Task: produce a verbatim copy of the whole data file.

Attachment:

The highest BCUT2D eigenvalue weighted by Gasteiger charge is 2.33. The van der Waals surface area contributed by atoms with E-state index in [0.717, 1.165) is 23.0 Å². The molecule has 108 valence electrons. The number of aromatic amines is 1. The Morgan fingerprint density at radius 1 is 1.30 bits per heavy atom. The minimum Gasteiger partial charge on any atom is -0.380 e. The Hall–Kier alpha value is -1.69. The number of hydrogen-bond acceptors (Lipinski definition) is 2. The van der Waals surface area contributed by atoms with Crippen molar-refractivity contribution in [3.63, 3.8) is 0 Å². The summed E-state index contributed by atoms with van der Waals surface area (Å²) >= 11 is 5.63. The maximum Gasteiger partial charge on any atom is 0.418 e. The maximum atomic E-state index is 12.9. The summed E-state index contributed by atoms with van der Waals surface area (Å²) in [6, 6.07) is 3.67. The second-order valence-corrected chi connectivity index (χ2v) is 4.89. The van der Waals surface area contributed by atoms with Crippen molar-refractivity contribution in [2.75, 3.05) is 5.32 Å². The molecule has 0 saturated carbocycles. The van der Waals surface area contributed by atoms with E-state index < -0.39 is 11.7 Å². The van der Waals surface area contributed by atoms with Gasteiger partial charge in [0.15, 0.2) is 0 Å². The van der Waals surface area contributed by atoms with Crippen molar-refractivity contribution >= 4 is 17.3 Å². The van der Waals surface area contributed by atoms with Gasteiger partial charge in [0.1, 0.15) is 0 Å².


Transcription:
The highest BCUT2D eigenvalue weighted by Gasteiger charge is 2.33. The van der Waals surface area contributed by atoms with E-state index in [0.717, 1.165) is 23.0 Å². The molecule has 108 valence electrons. The number of aromatic amines is 1. The Morgan fingerprint density at radius 1 is 1.30 bits per heavy atom. The minimum Gasteiger partial charge on any atom is -0.380 e. The Hall–Kier alpha value is -1.69. The number of hydrogen-bond acceptors (Lipinski definition) is 2. The van der Waals surface area contributed by atoms with Crippen molar-refractivity contribution in [3.63, 3.8) is 0 Å². The summed E-state index contributed by atoms with van der Waals surface area (Å²) >= 11 is 5.63. The maximum Gasteiger partial charge on any atom is 0.418 e. The maximum atomic E-state index is 12.9. The summed E-state index contributed by atoms with van der Waals surface area (Å²) in [6, 6.07) is 3.67. The second-order valence-corrected chi connectivity index (χ2v) is 4.89. The van der Waals surface area contributed by atoms with Crippen molar-refractivity contribution in [2.75, 3.05) is 5.32 Å². The molecule has 0 saturated carbocycles. The van der Waals surface area contributed by atoms with E-state index < -0.39 is 11.7 Å². The van der Waals surface area contributed by atoms with Gasteiger partial charge in [0.15, 0.2) is 0 Å². The van der Waals surface area contributed by atoms with Crippen molar-refractivity contribution >= 4 is 17.3 Å². The van der Waals surface area contributed by atoms with Gasteiger partial charge in [0.1, 0.15) is 0 Å².